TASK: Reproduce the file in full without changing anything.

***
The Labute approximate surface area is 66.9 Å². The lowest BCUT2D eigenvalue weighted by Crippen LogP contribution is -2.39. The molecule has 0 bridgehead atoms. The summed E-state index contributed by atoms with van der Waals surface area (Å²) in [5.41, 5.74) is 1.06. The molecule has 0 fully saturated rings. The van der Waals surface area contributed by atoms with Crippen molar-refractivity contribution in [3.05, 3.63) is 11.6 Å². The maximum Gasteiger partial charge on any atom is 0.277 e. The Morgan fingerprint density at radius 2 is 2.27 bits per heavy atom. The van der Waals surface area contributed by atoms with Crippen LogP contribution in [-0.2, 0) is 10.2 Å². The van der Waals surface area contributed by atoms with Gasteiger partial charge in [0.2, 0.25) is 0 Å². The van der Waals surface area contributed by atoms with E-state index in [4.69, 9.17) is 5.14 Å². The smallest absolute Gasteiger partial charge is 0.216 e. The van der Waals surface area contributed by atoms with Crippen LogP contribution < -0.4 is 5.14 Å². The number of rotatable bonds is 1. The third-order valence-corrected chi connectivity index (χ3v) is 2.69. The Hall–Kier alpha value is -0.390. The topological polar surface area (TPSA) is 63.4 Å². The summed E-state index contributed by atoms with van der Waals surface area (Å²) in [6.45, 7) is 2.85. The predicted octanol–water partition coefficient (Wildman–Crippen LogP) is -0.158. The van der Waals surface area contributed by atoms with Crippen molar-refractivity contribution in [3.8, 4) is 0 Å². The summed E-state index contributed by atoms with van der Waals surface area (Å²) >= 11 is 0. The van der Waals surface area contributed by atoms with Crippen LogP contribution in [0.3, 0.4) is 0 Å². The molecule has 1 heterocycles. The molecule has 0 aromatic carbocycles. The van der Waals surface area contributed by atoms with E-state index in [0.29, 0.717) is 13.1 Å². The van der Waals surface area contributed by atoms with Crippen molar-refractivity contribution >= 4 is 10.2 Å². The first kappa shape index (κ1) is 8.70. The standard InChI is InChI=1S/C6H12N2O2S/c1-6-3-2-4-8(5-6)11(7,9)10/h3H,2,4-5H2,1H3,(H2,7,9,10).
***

The Labute approximate surface area is 66.9 Å². The lowest BCUT2D eigenvalue weighted by Crippen LogP contribution is -2.39. The molecule has 0 bridgehead atoms. The summed E-state index contributed by atoms with van der Waals surface area (Å²) in [5.41, 5.74) is 1.06. The molecule has 0 fully saturated rings. The van der Waals surface area contributed by atoms with Crippen molar-refractivity contribution in [3.05, 3.63) is 11.6 Å². The maximum Gasteiger partial charge on any atom is 0.277 e. The Morgan fingerprint density at radius 2 is 2.27 bits per heavy atom. The van der Waals surface area contributed by atoms with Crippen LogP contribution in [-0.2, 0) is 10.2 Å². The van der Waals surface area contributed by atoms with Gasteiger partial charge in [0.2, 0.25) is 0 Å². The van der Waals surface area contributed by atoms with E-state index in [4.69, 9.17) is 5.14 Å². The smallest absolute Gasteiger partial charge is 0.216 e. The van der Waals surface area contributed by atoms with Crippen LogP contribution < -0.4 is 5.14 Å². The number of rotatable bonds is 1. The third-order valence-corrected chi connectivity index (χ3v) is 2.69. The Hall–Kier alpha value is -0.390. The topological polar surface area (TPSA) is 63.4 Å². The summed E-state index contributed by atoms with van der Waals surface area (Å²) in [6.45, 7) is 2.85. The predicted octanol–water partition coefficient (Wildman–Crippen LogP) is -0.158. The van der Waals surface area contributed by atoms with Crippen molar-refractivity contribution in [3.8, 4) is 0 Å². The summed E-state index contributed by atoms with van der Waals surface area (Å²) >= 11 is 0. The van der Waals surface area contributed by atoms with Crippen LogP contribution in [0.3, 0.4) is 0 Å². The molecule has 1 heterocycles. The molecule has 0 aromatic carbocycles. The van der Waals surface area contributed by atoms with E-state index in [0.29, 0.717) is 13.1 Å². The van der Waals surface area contributed by atoms with Crippen molar-refractivity contribution >= 4 is 10.2 Å². The first kappa shape index (κ1) is 8.70. The standard InChI is InChI=1S/C6H12N2O2S/c1-6-3-2-4-8(5-6)11(7,9)10/h3H,2,4-5H2,1H3,(H2,7,9,10).